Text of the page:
Children's Literature - Judy Katsh
Earth: it's history, composition, and position in space is the subject of this new entry in a space science series that already has volumes about The Sun and The Moon. Besides clear writing, clean visuals, and organized page layouts, what's appealing about this series is its multi-faceted approach. Pages of factual prose alternate with related stories and legends and experiments for trying at home. It's a 40-page package decorated with cartoons, photographs, and drawings; and it has something for everyone! The "I need to see it to believe it" learner; the "Let me listen to a story about it" learner; AND the "I've got to do it myself!!!" learner will all find something here that seems to speak just to them.
Children's Literature - Ru Story-Huffman
Written by the director of publications for the Science Museum of Minnesota, this book features a look at the planet upon which we live. Presented in short, informative chapters, this book is nicely illustrated and provides good information for young children. Topics discussed include the Earth's layers, the hydrosphere, the atmosphere, seasons and weather, Earth's plants, and Earth's animals. A glossary of terms, section on facts about the Earth, and index are added enticements to this volume. Each section is short, yet presents good coverage. Boldface words used in the informative narrative can be found in the glossary, which is a very useful educational tool. This book would be useful in the classroom for a science unit on the Earth. In addition, it makes for nice, informative reading for children interested in the subject at hand. Teachers and parents will find this a good addition to their bookshelves.
School Library Journal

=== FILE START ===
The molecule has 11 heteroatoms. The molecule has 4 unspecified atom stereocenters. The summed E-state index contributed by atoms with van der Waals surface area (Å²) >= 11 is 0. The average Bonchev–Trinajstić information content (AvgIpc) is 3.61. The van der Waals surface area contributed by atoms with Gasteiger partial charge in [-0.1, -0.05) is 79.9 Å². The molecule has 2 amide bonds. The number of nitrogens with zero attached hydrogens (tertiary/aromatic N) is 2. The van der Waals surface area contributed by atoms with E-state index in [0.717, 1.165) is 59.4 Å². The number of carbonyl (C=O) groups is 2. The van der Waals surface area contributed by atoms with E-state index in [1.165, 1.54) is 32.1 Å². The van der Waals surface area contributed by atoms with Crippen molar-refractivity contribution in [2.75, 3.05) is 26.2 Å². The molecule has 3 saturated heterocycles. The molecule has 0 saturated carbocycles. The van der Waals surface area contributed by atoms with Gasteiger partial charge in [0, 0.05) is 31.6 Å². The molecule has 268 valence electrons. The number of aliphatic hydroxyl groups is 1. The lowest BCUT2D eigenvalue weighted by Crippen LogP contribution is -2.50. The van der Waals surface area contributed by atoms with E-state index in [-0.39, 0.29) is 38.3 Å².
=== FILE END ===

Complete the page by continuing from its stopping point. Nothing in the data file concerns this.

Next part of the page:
Gr 3-4A broad scope makes these introductions useful and appealing; each includes not only basic scientific observations, but also briefly told myths and legends and instructions for easy, homespun demonstrationsall illustrated with a combination of color photos and lively cartoons. To capsule accounts of The Moon's physical history and features, Bourgeois adds explanations of phases and tides, a summary of lunar landings, and legends from around the world. After a look at the past and future of The Sun, she discusses its visible and invisible emissions, seasons, the ozone layer, and the northern lightsthe last accompanied by a particularly spectacular photo taken from space. Including instructions for a vinegar-and-baking-soda volcano, Nicolson describes the effects both of humans and of plate tectonics on The Earth, as well as our planet's origins. The interspersed activities include appropriate cautionary notes (especially in The Sun), and generally require no supplies beyond balls, string, and mirrors. One of the most intriguing needs no supplies at all; readers are invited to pick a night when the full moon looks huge, then to note the change in apparent size when viewed from between the legs. The spacious page layout, question-and-answer structure, and informal tone make these titles less intimidating to unpracticed readers than books like E. C. Krupp's The Moon and You (Macmillan, 1993) or the "Eyewitness Science" series (DK). Despite some overlap, they make inviting gateways to the study of matters astronomical.John Peters, New York Public Library